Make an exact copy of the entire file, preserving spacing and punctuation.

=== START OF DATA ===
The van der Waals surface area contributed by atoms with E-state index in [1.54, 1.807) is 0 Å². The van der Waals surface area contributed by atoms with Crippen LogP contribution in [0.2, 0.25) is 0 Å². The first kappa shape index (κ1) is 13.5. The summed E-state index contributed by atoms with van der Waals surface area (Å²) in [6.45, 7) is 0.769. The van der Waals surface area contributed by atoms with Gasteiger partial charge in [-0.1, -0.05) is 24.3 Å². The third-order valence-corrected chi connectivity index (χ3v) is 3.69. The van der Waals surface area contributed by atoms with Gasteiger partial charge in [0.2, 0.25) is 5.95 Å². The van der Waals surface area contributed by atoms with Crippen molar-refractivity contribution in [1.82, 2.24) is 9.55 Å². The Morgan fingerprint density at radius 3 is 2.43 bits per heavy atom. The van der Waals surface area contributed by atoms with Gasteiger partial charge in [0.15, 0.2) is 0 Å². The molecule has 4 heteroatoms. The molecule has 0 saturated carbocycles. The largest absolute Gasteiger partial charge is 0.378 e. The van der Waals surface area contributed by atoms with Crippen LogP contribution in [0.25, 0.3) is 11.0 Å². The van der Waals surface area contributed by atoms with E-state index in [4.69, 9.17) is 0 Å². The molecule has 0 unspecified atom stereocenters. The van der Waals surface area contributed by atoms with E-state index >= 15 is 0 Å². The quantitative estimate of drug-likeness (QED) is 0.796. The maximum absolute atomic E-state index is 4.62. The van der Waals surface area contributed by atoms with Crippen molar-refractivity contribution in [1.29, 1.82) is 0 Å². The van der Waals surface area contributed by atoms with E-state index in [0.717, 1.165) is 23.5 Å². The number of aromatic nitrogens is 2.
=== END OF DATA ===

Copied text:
The van der Waals surface area contributed by atoms with E-state index in [1.54, 1.807) is 0 Å². The van der Waals surface area contributed by atoms with Crippen LogP contribution in [0.2, 0.25) is 0 Å². The first kappa shape index (κ1) is 13.5. The summed E-state index contributed by atoms with van der Waals surface area (Å²) in [6.45, 7) is 0.769. The van der Waals surface area contributed by atoms with Gasteiger partial charge in [-0.1, -0.05) is 24.3 Å². The third-order valence-corrected chi connectivity index (χ3v) is 3.69. The van der Waals surface area contributed by atoms with Gasteiger partial charge in [0.2, 0.25) is 5.95 Å². The van der Waals surface area contributed by atoms with Crippen molar-refractivity contribution in [1.82, 2.24) is 9.55 Å². The Morgan fingerprint density at radius 3 is 2.43 bits per heavy atom. The van der Waals surface area contributed by atoms with Gasteiger partial charge in [0.15, 0.2) is 0 Å². The molecule has 4 heteroatoms. The molecule has 0 saturated carbocycles. The largest absolute Gasteiger partial charge is 0.378 e. The van der Waals surface area contributed by atoms with Crippen LogP contribution in [0.25, 0.3) is 11.0 Å². The van der Waals surface area contributed by atoms with E-state index in [4.69, 9.17) is 0 Å². The molecule has 0 unspecified atom stereocenters. The van der Waals surface area contributed by atoms with E-state index >= 15 is 0 Å². The quantitative estimate of drug-likeness (QED) is 0.796. The maximum absolute atomic E-state index is 4.62. The van der Waals surface area contributed by atoms with Crippen molar-refractivity contribution in [1.29, 1.82) is 0 Å². The van der Waals surface area contributed by atoms with E-state index in [0.717, 1.165) is 23.5 Å². The number of aromatic nitrogens is 2.